What's It Like: Backstage With You Me At Six
Having just headlined a major sold-out headline show at Gunnersbury Park in West London at the weekend, You Me At Six also delivered two massive main stage shows at this year’s Reading and Leeds Festivals - two UK festivals they love and return to year after year.
Constantly on the lookout for a challenge in need of further exploration, the genre-bending, non-conformist alternative rock band continue to push themselves in the quest to land on fresh creative soil.
They have just dropped ‘What’s It Like’, the first single release since their UK Top Ten album ‘VI’. It is a blistering track that expands the genre kaleidoscope and represents a fascinating encounter between electronic rock, hip-hop and dance music.
Clash caught the eclectic rock band’s frontman Josh Franceschi and guitarist Matt Helyer at Reading Festival to get the latest on the Weybridge outfit, who insist that they make music for themselves but also spoke about the increased importance of music in times of political and cultural turmoil.
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What has your return to Reading Festival been like so far?
Matt: It’s like a hometown festival for us. My first festival was coming here in 2005 and I have been coming quite a lot ever since playing and as a punter as well, Reading and Leeds always mark the end of summer though, I find.
The end of festival season is here and luckily we’ve got really nice weather for it. it’s good to not be in the rain because then we would be saying things like ‘oh not rain!’, we’re here and everybody is moaning about how hot it is. We have a good slot. It’s a nice time in the day where people will be merry.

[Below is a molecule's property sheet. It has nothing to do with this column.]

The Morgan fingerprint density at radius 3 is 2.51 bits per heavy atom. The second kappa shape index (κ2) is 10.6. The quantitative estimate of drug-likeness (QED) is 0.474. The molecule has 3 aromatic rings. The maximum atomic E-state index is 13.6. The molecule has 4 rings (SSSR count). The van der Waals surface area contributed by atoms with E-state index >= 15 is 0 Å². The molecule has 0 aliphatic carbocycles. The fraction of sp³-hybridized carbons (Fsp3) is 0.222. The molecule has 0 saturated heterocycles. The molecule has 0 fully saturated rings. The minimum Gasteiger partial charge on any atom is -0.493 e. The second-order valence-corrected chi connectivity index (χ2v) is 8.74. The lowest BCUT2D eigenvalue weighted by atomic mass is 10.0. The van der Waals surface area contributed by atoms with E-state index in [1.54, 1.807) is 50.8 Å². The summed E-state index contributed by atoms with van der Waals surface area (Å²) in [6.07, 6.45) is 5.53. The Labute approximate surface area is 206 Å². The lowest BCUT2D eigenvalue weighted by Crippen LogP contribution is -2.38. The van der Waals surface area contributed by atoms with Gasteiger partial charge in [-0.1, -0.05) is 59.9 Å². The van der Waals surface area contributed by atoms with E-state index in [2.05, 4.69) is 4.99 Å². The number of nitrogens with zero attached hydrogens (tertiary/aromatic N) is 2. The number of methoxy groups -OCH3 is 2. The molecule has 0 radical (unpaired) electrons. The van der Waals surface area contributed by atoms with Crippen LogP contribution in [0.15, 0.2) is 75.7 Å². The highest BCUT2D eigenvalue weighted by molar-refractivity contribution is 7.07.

Josh: We are lucky that Festival Republic were always good to us. You are not allowed to do back to back years, so it’s never been that way but we always get the invite to come, so we are very lucky that we have got that level of support. We are very grateful to them.
How did the song ‘What’s It Like’ come about?
Josh: It wasn’t going to be a You Me At Six song to begin with. It was just an idea of having fun and messing about. But then when we heard it we were like why can’t it be a You Me At Six song? We like to live dangerously - as Austin Powers said - and we also like to play dangerously. It just had an energy and a vibe that resonated with what we listened to and what we enjoy and what’s the point of having barriers of music!?